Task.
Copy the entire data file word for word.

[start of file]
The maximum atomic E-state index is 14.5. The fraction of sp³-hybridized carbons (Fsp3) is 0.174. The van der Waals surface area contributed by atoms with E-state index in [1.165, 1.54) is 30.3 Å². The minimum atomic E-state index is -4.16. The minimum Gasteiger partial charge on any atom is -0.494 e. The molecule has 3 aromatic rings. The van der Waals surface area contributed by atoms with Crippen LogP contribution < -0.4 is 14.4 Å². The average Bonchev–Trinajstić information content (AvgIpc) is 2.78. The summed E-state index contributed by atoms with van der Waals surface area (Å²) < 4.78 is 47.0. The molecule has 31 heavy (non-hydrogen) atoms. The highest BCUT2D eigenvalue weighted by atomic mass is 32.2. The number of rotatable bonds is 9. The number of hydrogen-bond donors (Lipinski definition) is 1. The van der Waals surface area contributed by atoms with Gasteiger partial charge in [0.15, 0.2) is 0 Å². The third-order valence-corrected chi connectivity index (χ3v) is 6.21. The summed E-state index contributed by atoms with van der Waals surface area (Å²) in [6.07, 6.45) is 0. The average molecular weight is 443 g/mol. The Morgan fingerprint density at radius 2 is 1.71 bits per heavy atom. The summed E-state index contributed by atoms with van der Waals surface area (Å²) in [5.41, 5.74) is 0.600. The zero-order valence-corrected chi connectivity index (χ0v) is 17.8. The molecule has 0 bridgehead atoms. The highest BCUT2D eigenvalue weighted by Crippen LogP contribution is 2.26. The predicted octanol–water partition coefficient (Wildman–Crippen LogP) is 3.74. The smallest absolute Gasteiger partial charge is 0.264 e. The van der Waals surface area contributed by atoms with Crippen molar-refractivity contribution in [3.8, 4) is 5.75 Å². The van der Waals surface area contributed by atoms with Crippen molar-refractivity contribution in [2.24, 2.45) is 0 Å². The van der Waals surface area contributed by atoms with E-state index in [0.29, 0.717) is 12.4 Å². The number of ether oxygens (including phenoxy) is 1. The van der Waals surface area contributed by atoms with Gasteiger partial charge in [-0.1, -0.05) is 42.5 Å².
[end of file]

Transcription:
The maximum atomic E-state index is 14.5. The fraction of sp³-hybridized carbons (Fsp3) is 0.174. The van der Waals surface area contributed by atoms with E-state index in [1.165, 1.54) is 30.3 Å². The minimum atomic E-state index is -4.16. The minimum Gasteiger partial charge on any atom is -0.494 e. The molecule has 3 aromatic rings. The van der Waals surface area contributed by atoms with Crippen LogP contribution < -0.4 is 14.4 Å². The average Bonchev–Trinajstić information content (AvgIpc) is 2.78. The summed E-state index contributed by atoms with van der Waals surface area (Å²) < 4.78 is 47.0. The molecule has 31 heavy (non-hydrogen) atoms. The highest BCUT2D eigenvalue weighted by atomic mass is 32.2. The number of rotatable bonds is 9. The number of hydrogen-bond donors (Lipinski definition) is 1. The van der Waals surface area contributed by atoms with Gasteiger partial charge in [0.15, 0.2) is 0 Å². The third-order valence-corrected chi connectivity index (χ3v) is 6.21. The summed E-state index contributed by atoms with van der Waals surface area (Å²) in [6.07, 6.45) is 0. The average molecular weight is 443 g/mol. The Morgan fingerprint density at radius 2 is 1.71 bits per heavy atom. The summed E-state index contributed by atoms with van der Waals surface area (Å²) in [5.41, 5.74) is 0.600. The zero-order valence-corrected chi connectivity index (χ0v) is 17.8. The molecule has 0 bridgehead atoms. The highest BCUT2D eigenvalue weighted by Crippen LogP contribution is 2.26. The predicted octanol–water partition coefficient (Wildman–Crippen LogP) is 3.74. The smallest absolute Gasteiger partial charge is 0.264 e. The van der Waals surface area contributed by atoms with Crippen molar-refractivity contribution in [3.8, 4) is 5.75 Å². The van der Waals surface area contributed by atoms with Crippen molar-refractivity contribution in [2.24, 2.45) is 0 Å². The van der Waals surface area contributed by atoms with E-state index in [0.29, 0.717) is 12.4 Å². The number of ether oxygens (including phenoxy) is 1. The van der Waals surface area contributed by atoms with Gasteiger partial charge in [-0.1, -0.05) is 42.5 Å².